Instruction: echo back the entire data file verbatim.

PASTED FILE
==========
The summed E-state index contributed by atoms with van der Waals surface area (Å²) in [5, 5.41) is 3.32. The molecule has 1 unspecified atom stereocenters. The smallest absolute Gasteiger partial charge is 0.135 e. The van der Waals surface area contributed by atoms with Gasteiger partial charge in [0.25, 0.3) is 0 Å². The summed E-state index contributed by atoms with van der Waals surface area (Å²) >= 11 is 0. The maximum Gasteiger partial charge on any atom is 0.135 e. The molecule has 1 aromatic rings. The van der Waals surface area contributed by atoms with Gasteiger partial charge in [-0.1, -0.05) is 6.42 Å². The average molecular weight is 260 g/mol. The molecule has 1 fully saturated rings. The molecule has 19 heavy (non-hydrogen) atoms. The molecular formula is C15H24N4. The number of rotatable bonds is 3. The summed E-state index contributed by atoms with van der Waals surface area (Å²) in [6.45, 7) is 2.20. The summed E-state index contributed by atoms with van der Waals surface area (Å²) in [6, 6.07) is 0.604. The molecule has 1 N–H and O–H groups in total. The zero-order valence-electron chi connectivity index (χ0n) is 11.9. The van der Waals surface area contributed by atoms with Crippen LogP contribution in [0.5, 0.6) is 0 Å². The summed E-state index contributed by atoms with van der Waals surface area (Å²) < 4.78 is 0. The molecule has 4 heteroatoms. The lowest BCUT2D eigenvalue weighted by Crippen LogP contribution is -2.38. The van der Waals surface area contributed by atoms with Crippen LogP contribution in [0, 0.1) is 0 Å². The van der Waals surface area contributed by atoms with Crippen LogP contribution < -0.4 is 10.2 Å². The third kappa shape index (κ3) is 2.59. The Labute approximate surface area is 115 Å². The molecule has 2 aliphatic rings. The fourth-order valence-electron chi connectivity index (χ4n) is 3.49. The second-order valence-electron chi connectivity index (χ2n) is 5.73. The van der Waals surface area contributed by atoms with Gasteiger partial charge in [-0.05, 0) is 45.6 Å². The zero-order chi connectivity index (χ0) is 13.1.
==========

The summed E-state index contributed by atoms with van der Waals surface area (Å²) in [5, 5.41) is 3.32. The molecule has 1 unspecified atom stereocenters. The smallest absolute Gasteiger partial charge is 0.135 e. The van der Waals surface area contributed by atoms with Gasteiger partial charge in [0.25, 0.3) is 0 Å². The summed E-state index contributed by atoms with van der Waals surface area (Å²) >= 11 is 0. The maximum Gasteiger partial charge on any atom is 0.135 e. The molecule has 1 aromatic rings. The van der Waals surface area contributed by atoms with Gasteiger partial charge in [-0.1, -0.05) is 6.42 Å². The average molecular weight is 260 g/mol. The molecule has 1 fully saturated rings. The molecule has 19 heavy (non-hydrogen) atoms. The molecular formula is C15H24N4. The number of rotatable bonds is 3. The summed E-state index contributed by atoms with van der Waals surface area (Å²) in [6.45, 7) is 2.20. The summed E-state index contributed by atoms with van der Waals surface area (Å²) in [6, 6.07) is 0.604. The molecule has 1 N–H and O–H groups in total. The zero-order valence-electron chi connectivity index (χ0n) is 11.9. The van der Waals surface area contributed by atoms with Crippen LogP contribution in [0.5, 0.6) is 0 Å². The summed E-state index contributed by atoms with van der Waals surface area (Å²) < 4.78 is 0. The molecule has 4 heteroatoms. The lowest BCUT2D eigenvalue weighted by Crippen LogP contribution is -2.38. The van der Waals surface area contributed by atoms with Crippen LogP contribution in [0, 0.1) is 0 Å². The van der Waals surface area contributed by atoms with Crippen LogP contribution < -0.4 is 10.2 Å². The third kappa shape index (κ3) is 2.59. The Labute approximate surface area is 115 Å². The molecule has 2 aliphatic rings. The fourth-order valence-electron chi connectivity index (χ4n) is 3.49. The second-order valence-electron chi connectivity index (χ2n) is 5.73. The van der Waals surface area contributed by atoms with Gasteiger partial charge in [-0.05, 0) is 45.6 Å². The zero-order chi connectivity index (χ0) is 13.1.